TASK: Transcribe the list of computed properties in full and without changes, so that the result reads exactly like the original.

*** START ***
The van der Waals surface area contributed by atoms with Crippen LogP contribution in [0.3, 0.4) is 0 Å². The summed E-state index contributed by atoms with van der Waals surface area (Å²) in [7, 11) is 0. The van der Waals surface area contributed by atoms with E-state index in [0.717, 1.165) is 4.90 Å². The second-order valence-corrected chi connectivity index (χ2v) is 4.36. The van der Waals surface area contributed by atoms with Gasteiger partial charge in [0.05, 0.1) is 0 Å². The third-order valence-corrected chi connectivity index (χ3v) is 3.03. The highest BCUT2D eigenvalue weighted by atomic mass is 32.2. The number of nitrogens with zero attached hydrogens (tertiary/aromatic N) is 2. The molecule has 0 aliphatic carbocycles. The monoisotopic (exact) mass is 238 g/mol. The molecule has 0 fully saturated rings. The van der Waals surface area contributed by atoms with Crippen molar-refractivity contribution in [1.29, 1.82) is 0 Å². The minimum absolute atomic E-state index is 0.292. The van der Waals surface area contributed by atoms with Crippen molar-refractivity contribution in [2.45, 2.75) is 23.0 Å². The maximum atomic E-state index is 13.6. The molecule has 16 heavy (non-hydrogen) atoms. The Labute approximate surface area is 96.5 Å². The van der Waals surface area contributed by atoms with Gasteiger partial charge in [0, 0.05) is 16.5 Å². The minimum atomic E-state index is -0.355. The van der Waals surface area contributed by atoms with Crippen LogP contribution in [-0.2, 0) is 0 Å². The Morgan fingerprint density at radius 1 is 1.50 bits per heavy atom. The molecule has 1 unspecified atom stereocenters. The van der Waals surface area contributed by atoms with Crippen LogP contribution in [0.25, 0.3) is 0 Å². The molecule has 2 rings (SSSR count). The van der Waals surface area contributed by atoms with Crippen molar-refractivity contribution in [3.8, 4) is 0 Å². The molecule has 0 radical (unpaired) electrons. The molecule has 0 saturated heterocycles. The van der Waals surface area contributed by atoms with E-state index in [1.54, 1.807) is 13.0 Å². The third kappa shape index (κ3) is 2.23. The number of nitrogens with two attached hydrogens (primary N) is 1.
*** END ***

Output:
The van der Waals surface area contributed by atoms with Crippen LogP contribution in [0.3, 0.4) is 0 Å². The summed E-state index contributed by atoms with van der Waals surface area (Å²) in [7, 11) is 0. The van der Waals surface area contributed by atoms with E-state index in [0.717, 1.165) is 4.90 Å². The second-order valence-corrected chi connectivity index (χ2v) is 4.36. The van der Waals surface area contributed by atoms with Gasteiger partial charge in [0.05, 0.1) is 0 Å². The third-order valence-corrected chi connectivity index (χ3v) is 3.03. The highest BCUT2D eigenvalue weighted by atomic mass is 32.2. The number of nitrogens with zero attached hydrogens (tertiary/aromatic N) is 2. The molecule has 0 aliphatic carbocycles. The monoisotopic (exact) mass is 238 g/mol. The molecule has 0 fully saturated rings. The van der Waals surface area contributed by atoms with Crippen molar-refractivity contribution in [1.29, 1.82) is 0 Å². The minimum absolute atomic E-state index is 0.292. The van der Waals surface area contributed by atoms with Crippen molar-refractivity contribution in [2.45, 2.75) is 23.0 Å². The maximum atomic E-state index is 13.6. The molecule has 16 heavy (non-hydrogen) atoms. The Labute approximate surface area is 96.5 Å². The van der Waals surface area contributed by atoms with Gasteiger partial charge in [0, 0.05) is 16.5 Å². The minimum atomic E-state index is -0.355. The van der Waals surface area contributed by atoms with Crippen LogP contribution in [-0.2, 0) is 0 Å². The Morgan fingerprint density at radius 1 is 1.50 bits per heavy atom. The molecule has 1 unspecified atom stereocenters. The van der Waals surface area contributed by atoms with Crippen LogP contribution in [0.25, 0.3) is 0 Å². The molecule has 2 rings (SSSR count). The van der Waals surface area contributed by atoms with Crippen molar-refractivity contribution in [3.8, 4) is 0 Å². The molecule has 0 radical (unpaired) electrons. The molecule has 0 saturated heterocycles. The van der Waals surface area contributed by atoms with E-state index in [1.54, 1.807) is 13.0 Å². The third kappa shape index (κ3) is 2.23. The number of nitrogens with two attached hydrogens (primary N) is 1.